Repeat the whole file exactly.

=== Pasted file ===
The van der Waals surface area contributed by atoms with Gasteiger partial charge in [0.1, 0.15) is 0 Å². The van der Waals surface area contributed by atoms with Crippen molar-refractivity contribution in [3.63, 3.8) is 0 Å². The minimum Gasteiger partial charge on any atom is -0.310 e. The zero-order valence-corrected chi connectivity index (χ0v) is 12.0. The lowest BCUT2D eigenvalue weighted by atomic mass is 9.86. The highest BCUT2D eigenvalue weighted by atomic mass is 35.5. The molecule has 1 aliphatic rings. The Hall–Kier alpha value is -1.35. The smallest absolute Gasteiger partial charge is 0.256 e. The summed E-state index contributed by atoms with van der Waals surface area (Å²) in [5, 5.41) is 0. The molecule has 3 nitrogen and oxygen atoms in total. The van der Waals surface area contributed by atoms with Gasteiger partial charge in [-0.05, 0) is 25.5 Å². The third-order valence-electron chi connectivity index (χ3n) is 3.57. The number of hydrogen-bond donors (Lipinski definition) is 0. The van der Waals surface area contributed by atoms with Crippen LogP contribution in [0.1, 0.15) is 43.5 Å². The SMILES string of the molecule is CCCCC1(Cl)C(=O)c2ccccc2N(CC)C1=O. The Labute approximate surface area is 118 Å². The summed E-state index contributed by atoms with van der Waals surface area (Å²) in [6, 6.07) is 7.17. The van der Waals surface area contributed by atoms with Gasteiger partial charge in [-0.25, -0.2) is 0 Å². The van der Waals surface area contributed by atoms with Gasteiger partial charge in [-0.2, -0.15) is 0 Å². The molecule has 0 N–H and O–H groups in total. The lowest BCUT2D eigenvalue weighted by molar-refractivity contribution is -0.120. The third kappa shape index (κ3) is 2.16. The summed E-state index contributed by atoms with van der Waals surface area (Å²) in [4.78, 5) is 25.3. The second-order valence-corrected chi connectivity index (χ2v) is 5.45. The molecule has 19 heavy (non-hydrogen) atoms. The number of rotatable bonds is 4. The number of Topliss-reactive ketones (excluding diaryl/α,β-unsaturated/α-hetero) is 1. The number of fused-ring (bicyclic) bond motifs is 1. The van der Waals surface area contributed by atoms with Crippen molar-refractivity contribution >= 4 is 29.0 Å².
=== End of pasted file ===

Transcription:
The van der Waals surface area contributed by atoms with Gasteiger partial charge in [0.1, 0.15) is 0 Å². The van der Waals surface area contributed by atoms with Crippen molar-refractivity contribution in [3.63, 3.8) is 0 Å². The minimum Gasteiger partial charge on any atom is -0.310 e. The zero-order valence-corrected chi connectivity index (χ0v) is 12.0. The lowest BCUT2D eigenvalue weighted by atomic mass is 9.86. The highest BCUT2D eigenvalue weighted by atomic mass is 35.5. The molecule has 1 aliphatic rings. The Hall–Kier alpha value is -1.35. The smallest absolute Gasteiger partial charge is 0.256 e. The summed E-state index contributed by atoms with van der Waals surface area (Å²) in [5, 5.41) is 0. The molecule has 3 nitrogen and oxygen atoms in total. The van der Waals surface area contributed by atoms with Gasteiger partial charge in [-0.05, 0) is 25.5 Å². The third-order valence-electron chi connectivity index (χ3n) is 3.57. The number of hydrogen-bond donors (Lipinski definition) is 0. The van der Waals surface area contributed by atoms with Crippen LogP contribution in [0.1, 0.15) is 43.5 Å². The SMILES string of the molecule is CCCCC1(Cl)C(=O)c2ccccc2N(CC)C1=O. The Labute approximate surface area is 118 Å². The summed E-state index contributed by atoms with van der Waals surface area (Å²) in [6, 6.07) is 7.17. The van der Waals surface area contributed by atoms with Gasteiger partial charge in [-0.25, -0.2) is 0 Å². The van der Waals surface area contributed by atoms with Gasteiger partial charge in [-0.2, -0.15) is 0 Å². The molecule has 0 N–H and O–H groups in total. The lowest BCUT2D eigenvalue weighted by molar-refractivity contribution is -0.120. The third kappa shape index (κ3) is 2.16. The summed E-state index contributed by atoms with van der Waals surface area (Å²) in [4.78, 5) is 25.3. The second-order valence-corrected chi connectivity index (χ2v) is 5.45. The molecule has 19 heavy (non-hydrogen) atoms. The number of rotatable bonds is 4. The number of Topliss-reactive ketones (excluding diaryl/α,β-unsaturated/α-hetero) is 1. The number of fused-ring (bicyclic) bond motifs is 1. The van der Waals surface area contributed by atoms with Crippen molar-refractivity contribution >= 4 is 29.0 Å².